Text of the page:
Air transportation presents a baffling problem in infrastructure deterioration. The deterioration in airline service in the last five years has been dramatic, involving as it does not only extraordinary delays but also horribly crowded airplanes and crummy airports. The delays are masked by the fact that the airlines have increased the scheduled time of flights and by the difficulty of measuring delay resulting from canceled flights and missed connecting flights. A study this past month by the majority staff of the Joint Economic Committee of Congress entitled "Your Flight Has Been Delayed Again" estimates the annual cost of airline delay at some $41 billion. Of this amount $12 billion is attributed to traveler time costs. That estimate strikes me as too low. It includes the delay due to schedule change, but excludes delays due to missing connecting flights, to canceled flights, and to lost time when in order to avoid missing an appointment one has to take an earlier flight and hence if it is not delayed has dead time on arrival. The uncertainties of air travel also cause some potential travelers to substitute, at some cost, another activity (maybe even another job, requiring less travel). On the other hand, the $41 billion figure is misleading because it is the cost of total air transportation delay, not avoidable delay; optimal delay is not zero, because of unavoidable weather conditions and equipment failures.
The deterioration in airline service is puzzling because the high cost of aviation fuel has virtually bankrupted much of the industry, and so one would expect a contraction; this is beginning yet there is no expectation that flight delays will diminish. The reason is that the airline industry has very heavy fixed costs, so that even when high fuel prices push up its marginal costs, each flight, provided the revenue from the flight exceeds the marginal cost of the flight, will contribute something to the airline's fixed costs, and so airlines are reluctant to reduce the number of their flights. This explains, moreover, why airline service has deteriorated. When demand grows, as it has done rapidly in recent years, the industry responds by adding flights. No airline has an incentive to balance the revenue from additional flights against the costs in additional delay, because one airline's reducing the number of its flights would have little effect on delay, but a dramatic negative effect on its revenues.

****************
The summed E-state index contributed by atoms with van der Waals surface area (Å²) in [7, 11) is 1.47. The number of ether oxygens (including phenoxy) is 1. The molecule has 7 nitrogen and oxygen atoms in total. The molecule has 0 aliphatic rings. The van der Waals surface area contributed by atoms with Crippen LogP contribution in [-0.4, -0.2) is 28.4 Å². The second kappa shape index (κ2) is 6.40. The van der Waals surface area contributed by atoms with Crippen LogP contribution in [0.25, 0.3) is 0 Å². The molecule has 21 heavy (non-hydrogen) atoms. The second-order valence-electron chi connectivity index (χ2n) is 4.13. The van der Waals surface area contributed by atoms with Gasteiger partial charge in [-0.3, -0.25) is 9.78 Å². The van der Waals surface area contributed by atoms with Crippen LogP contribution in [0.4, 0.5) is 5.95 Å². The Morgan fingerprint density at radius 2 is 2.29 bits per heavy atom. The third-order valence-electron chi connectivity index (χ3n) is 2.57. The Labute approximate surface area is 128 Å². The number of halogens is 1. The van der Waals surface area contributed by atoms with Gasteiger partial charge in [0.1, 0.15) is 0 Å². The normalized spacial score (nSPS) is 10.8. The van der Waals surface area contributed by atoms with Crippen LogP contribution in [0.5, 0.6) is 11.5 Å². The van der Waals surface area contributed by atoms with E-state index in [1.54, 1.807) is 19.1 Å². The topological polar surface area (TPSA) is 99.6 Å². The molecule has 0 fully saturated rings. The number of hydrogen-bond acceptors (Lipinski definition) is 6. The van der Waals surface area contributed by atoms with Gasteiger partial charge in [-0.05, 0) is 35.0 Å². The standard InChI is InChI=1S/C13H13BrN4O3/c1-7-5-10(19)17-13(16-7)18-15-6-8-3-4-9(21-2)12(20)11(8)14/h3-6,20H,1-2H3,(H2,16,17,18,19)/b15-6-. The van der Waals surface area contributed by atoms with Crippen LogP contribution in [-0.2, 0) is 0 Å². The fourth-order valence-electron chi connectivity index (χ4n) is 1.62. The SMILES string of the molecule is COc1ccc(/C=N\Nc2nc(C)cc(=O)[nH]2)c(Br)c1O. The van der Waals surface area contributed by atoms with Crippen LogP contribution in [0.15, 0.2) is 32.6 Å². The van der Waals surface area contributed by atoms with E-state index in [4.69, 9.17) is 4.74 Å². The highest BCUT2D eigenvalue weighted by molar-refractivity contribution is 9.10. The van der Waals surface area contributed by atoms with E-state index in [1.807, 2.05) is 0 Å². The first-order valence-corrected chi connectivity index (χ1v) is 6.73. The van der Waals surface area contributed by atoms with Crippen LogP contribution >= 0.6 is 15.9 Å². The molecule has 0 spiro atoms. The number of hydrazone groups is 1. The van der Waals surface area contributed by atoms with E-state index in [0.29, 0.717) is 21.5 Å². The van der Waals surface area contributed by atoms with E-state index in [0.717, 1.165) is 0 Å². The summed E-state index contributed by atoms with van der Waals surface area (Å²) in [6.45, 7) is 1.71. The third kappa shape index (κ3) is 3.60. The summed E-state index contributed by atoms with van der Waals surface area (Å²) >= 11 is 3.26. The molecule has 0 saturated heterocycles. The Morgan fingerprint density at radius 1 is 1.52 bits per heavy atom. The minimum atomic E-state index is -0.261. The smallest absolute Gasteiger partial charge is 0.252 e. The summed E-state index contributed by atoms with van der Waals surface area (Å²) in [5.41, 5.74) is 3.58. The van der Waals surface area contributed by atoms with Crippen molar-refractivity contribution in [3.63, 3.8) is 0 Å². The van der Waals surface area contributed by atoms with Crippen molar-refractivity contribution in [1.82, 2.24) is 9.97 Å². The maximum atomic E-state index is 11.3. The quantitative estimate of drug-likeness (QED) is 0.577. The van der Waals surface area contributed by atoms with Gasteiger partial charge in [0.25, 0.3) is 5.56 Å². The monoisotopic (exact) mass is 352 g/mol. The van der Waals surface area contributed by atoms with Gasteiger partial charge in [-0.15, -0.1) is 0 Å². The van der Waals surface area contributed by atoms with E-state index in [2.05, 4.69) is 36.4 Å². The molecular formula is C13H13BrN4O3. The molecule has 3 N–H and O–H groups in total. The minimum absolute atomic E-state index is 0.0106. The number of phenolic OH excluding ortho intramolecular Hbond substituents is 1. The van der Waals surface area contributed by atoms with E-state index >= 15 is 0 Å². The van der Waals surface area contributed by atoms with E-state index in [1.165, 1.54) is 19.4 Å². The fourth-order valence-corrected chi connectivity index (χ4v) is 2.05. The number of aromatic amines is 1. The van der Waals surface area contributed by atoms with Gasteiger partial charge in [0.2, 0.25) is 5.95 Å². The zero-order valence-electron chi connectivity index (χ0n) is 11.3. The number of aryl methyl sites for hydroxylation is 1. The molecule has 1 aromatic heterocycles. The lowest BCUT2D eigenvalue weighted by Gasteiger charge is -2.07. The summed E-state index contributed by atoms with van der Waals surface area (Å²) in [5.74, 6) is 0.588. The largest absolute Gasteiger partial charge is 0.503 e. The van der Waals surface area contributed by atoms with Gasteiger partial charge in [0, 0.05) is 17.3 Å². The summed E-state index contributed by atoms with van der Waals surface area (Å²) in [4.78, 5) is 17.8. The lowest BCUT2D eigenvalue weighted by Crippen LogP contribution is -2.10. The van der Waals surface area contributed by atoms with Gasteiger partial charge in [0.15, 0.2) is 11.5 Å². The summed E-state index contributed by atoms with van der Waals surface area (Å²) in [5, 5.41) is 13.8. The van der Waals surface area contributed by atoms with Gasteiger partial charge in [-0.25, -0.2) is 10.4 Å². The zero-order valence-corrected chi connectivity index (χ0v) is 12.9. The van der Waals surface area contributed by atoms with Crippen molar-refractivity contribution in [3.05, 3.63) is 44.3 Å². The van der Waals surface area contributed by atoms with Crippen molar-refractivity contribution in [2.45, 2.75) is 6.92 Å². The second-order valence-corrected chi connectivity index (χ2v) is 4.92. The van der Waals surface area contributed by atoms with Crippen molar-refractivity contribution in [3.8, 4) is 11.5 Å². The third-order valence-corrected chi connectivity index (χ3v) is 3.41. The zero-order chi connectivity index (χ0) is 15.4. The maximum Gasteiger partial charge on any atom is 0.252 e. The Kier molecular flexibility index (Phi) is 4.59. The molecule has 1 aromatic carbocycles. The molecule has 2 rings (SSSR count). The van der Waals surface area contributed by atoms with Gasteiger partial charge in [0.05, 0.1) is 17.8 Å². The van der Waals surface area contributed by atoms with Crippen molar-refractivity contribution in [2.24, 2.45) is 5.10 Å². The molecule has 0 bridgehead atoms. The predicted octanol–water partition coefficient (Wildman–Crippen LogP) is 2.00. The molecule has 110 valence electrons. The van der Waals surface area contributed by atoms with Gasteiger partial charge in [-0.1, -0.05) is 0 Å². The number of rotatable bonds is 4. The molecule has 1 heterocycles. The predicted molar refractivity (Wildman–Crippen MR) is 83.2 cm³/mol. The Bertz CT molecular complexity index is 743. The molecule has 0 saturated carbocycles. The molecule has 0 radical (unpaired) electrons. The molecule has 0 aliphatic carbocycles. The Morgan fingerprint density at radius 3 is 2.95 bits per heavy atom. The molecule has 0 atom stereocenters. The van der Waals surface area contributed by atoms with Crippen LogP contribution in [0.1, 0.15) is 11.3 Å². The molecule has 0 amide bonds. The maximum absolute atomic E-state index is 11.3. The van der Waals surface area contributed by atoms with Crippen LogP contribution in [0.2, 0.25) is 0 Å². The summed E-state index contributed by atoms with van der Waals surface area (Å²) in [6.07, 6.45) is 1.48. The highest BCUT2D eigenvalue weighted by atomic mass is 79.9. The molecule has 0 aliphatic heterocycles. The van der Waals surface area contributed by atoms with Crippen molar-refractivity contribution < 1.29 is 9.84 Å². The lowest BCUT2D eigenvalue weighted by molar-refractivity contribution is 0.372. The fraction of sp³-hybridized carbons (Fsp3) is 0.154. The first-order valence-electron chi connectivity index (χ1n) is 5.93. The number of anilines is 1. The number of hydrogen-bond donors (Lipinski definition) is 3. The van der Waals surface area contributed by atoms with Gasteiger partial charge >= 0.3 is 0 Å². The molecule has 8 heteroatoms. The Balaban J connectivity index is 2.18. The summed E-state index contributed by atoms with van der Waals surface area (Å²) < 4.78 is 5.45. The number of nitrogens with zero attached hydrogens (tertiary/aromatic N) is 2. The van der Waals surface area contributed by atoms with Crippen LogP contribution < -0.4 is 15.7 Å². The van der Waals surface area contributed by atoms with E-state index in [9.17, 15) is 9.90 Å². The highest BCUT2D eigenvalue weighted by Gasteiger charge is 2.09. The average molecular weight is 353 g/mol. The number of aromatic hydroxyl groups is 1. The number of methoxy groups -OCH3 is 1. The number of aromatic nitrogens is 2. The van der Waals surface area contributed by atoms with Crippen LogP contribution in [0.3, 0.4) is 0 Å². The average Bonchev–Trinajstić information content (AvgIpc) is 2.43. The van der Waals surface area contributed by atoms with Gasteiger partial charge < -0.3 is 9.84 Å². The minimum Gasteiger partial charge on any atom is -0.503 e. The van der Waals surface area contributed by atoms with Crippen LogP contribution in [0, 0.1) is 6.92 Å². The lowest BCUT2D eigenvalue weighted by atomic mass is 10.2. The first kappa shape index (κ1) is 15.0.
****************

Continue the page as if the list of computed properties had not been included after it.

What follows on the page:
One culprit in the deterioration of airline service is Congress, and another is the Administration; between them, they have failed to create a modern air traffic control system that would reduce delay by reducing the safety-required spacing of planes both on the runway and in the air. But that would not solve the basic problem, which as I have said arises from the fact that no individual airline bears the full costs of the delays it creates. The airways are like a highway of fixed size with no tolls, facing an increase in traffic.
Another apparent culprit is the airports, but they are in much the same position as the airlines. They are locally owned and in principle (but not in practice) can control congestion by limiting the number of takeoffs and landings either directly or by fees. If every city had two airports, if most airline traffic were between just two cities, and if two companies each owned one airport in each city, then the competitive situation would be identical to that of two competing toll roads, and, assuming a modern air traffic control system, the optimal amount of delay would be achieved. But these conditions are not satisfied. No single airport can optimize congestion, because it does not control the traffic to and from, and hence delay at, other airports, and that delay will in turn cause delay at its airport.
The best solution might be a federal airplane congestion tax that would vary from route to route depending on delays, which vary considerable across regions and specific airports. The revenues could be used to update the air traffic control system. An alternative might be to allow some limited collusion among the airlines, enabling each airline to reduce the number of flights without losing business to its competitors. But that would be in essence a return to the system of airline regulation prior to the abolition of the Civil Aeronautics Board, and that was a thoroughly unsatisfactory system.